ORRVILLE, OHIO — Shoppers purchased more canisters of Folgers coffee in the recent quarter, contributing to an increase in sales for the J.M. Smucker Co. But an even bigger boost came from the newly acquired pet food business, inspiring executives’ confidence in the composition of the company’s portfolio.
Net income for the second quarter ended Oct. 31 was $176 million, equal to $1.47 per share on the common stock, up 11% from $158.3 million, or $1.55, for the prior-year period. Earnings performance reflected the benefit from Big Heart Pet Brands operations offset by merger and integration costs, higher interest expense and the impact of additional shares outstanding.
Net sales advanced 40% to $2,077.7 million over year-ago sales of $1,481.8 million, benefiting from the acquisition of Big Heart and growth within the coffee business. Net sales excluding acquisitions of Big Heart and Sahale Snacks and foreign currency exchange advanced 2% to $1,517.6 million.
|Richard Smucker, c.e.o. of Smucker|
“First of all, we think we’re in a pretty good position with basically the three platforms of our business,” said Richard Smucker, chief executive officer, during a Nov. 19 earnings call with financial analysts. “Obviously coffee, which is center of the store, but it is still a hot area to be in and a growing business. And then if you look at the rest of our foods, peanut butter is a very low-cost, high-protein business… And then pet food of course is one of the fastest-growing segments.
“So we think our overall portfolio really positions us well to be in the consumer goods industry.”
During the second quarter, double-digit volume gains for Folgers roast and ground coffee and contributions from the recently launched Dunkin’ Donuts K-Cup pods helped lift U.S. Retail Coffee segment sales 10% to $586.1 million. Segment profit increased 7% to $161.7 million. Earlier in the year, the company reduced Folgers’ canister size by about 10% and lowered prices to match.
“While overall coffee results were strong, Folgers K-Cup and Dunkin’ Donuts bagged coffee both had soft performances in the quarter, reflecting aggressive competitive pricing,” Mr. Smucker said. “Our teams are focused on these dynamics, and we are well positioned to compete as we proceed through the fiscal year.”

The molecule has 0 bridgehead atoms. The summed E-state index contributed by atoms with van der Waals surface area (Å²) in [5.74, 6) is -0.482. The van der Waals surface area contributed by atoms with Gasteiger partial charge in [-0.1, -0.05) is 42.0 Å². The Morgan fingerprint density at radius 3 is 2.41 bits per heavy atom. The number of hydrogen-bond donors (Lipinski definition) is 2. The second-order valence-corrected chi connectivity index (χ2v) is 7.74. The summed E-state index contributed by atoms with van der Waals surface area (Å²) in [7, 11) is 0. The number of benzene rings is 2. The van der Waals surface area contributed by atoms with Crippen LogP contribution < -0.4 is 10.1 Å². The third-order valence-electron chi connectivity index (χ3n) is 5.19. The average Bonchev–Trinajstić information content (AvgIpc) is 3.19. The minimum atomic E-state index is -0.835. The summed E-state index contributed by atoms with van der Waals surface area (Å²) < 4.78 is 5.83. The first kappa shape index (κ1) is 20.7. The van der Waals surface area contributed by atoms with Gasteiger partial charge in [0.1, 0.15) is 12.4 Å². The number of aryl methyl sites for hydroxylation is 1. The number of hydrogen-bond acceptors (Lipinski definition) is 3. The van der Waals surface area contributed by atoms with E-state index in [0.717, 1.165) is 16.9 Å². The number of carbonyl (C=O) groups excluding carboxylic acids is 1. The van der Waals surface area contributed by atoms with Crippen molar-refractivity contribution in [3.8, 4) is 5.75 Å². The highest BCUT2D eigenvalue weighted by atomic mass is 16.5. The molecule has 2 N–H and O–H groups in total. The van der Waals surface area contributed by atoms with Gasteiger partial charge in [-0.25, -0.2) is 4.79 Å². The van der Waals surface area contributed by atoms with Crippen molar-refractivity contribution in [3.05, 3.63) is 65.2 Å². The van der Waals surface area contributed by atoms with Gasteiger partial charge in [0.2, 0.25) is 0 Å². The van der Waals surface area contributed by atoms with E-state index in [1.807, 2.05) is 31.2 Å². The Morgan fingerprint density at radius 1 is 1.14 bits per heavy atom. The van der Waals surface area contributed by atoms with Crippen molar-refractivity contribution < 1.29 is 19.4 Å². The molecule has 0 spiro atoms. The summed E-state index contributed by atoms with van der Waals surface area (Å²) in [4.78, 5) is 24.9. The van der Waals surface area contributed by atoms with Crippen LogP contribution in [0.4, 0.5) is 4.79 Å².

Net sales in the U.S. Retail Consumer Foods segment declined 3% to $644 million, reflecting lower prices for Pillsbury and Jif products partially offset by growth in the Smucker’s Uncrustables frozen sandwiches and Eagle Brand canned milk businesses. Segment profit was flat at $125.4 million, as lower prices and higher manufacturing overhead costs related to a new peanut butter plant in Memphis offset lower input costs for milk, peanuts and oils.
“In the baking aisle, our results were impacted by aggressive competitive pricing, which we expect to continue throughout the upcoming holidays,” Mr. Smucker said. “Our focus remains on providing the value-added innovation in these categories and competing responsibly.”
The U.S. Retail Pet Foods segment contributed net sales of $566.7 million, representing low single-digit per cent growth compared to the prior-year quarterly results under Big Heart’s previous ownership. Segment profit was $88.2 million, which represented a low double-digit per cent decrease compared with the year before.
Smucker’s International and Foodservice segment posted net sales of $280.9 million, a 1% decline over the prior year, and segment profit of $50 million, up 33% from the comparable quarter. The profit gains were driven by higher prices in Canada to offset sourcing costs and the impact of the weaker Canadian dollar.
For the first six months of fiscal 2016, net income was $312.4 million, or $2.61 per share, up 14% from $274.3 million, or $2.69 per share, the year before.
Net sales for the year-to-date period were $4,029.7 million, up 44% from $2,805.6 million the year before. Excluding acquisitions and foreign currency, net sales rose 4% to $2,915 million for the six-month period.For the full year, executives expect net sales to increase 38%, reflecting a full-year contribution from Big Heart and an increase of approximately 3% on the company’s other businesses. The outlook includes the impact of Smucker’s recently announced divestiture of its canned milk business.